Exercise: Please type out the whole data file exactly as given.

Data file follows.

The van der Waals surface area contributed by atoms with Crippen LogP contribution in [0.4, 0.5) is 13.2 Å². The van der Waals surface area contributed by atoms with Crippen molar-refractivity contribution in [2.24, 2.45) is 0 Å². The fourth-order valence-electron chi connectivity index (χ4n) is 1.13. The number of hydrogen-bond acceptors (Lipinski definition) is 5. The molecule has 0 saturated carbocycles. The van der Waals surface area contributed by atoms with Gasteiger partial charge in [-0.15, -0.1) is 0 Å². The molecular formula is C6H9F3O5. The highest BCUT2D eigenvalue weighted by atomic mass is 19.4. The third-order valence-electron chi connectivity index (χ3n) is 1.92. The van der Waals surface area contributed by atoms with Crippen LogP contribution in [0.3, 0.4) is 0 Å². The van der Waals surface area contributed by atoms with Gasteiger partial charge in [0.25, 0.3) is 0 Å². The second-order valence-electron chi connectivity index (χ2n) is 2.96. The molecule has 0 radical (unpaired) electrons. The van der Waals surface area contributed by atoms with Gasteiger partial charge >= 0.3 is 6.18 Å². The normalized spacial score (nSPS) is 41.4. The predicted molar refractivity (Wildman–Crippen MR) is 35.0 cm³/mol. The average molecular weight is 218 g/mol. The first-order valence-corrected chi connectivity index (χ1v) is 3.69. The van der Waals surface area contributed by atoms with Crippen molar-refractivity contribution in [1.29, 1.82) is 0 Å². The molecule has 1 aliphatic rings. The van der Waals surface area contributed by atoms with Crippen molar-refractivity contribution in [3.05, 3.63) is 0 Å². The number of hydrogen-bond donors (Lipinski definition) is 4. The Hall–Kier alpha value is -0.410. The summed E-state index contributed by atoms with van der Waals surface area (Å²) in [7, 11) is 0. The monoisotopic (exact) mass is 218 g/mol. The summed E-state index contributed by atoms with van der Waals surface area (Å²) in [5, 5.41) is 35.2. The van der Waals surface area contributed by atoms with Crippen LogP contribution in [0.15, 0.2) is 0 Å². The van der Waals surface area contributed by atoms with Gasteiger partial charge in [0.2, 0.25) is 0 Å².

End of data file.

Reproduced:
The van der Waals surface area contributed by atoms with Crippen LogP contribution in [0.4, 0.5) is 13.2 Å². The van der Waals surface area contributed by atoms with Crippen molar-refractivity contribution in [2.24, 2.45) is 0 Å². The fourth-order valence-electron chi connectivity index (χ4n) is 1.13. The number of hydrogen-bond acceptors (Lipinski definition) is 5. The molecule has 0 saturated carbocycles. The van der Waals surface area contributed by atoms with Gasteiger partial charge in [-0.15, -0.1) is 0 Å². The molecular formula is C6H9F3O5. The highest BCUT2D eigenvalue weighted by atomic mass is 19.4. The third-order valence-electron chi connectivity index (χ3n) is 1.92. The van der Waals surface area contributed by atoms with Crippen LogP contribution in [0.3, 0.4) is 0 Å². The van der Waals surface area contributed by atoms with Gasteiger partial charge in [0.25, 0.3) is 0 Å². The second-order valence-electron chi connectivity index (χ2n) is 2.96. The molecule has 0 radical (unpaired) electrons. The van der Waals surface area contributed by atoms with Gasteiger partial charge >= 0.3 is 6.18 Å². The normalized spacial score (nSPS) is 41.4. The predicted molar refractivity (Wildman–Crippen MR) is 35.0 cm³/mol. The average molecular weight is 218 g/mol. The first-order valence-corrected chi connectivity index (χ1v) is 3.69. The van der Waals surface area contributed by atoms with Crippen molar-refractivity contribution in [1.29, 1.82) is 0 Å². The molecule has 1 aliphatic rings. The van der Waals surface area contributed by atoms with Crippen molar-refractivity contribution in [3.05, 3.63) is 0 Å². The number of hydrogen-bond donors (Lipinski definition) is 4. The Hall–Kier alpha value is -0.410. The summed E-state index contributed by atoms with van der Waals surface area (Å²) in [7, 11) is 0. The monoisotopic (exact) mass is 218 g/mol. The summed E-state index contributed by atoms with van der Waals surface area (Å²) in [5, 5.41) is 35.2. The van der Waals surface area contributed by atoms with Crippen LogP contribution in [0.15, 0.2) is 0 Å². The van der Waals surface area contributed by atoms with Gasteiger partial charge in [0.2, 0.25) is 0 Å².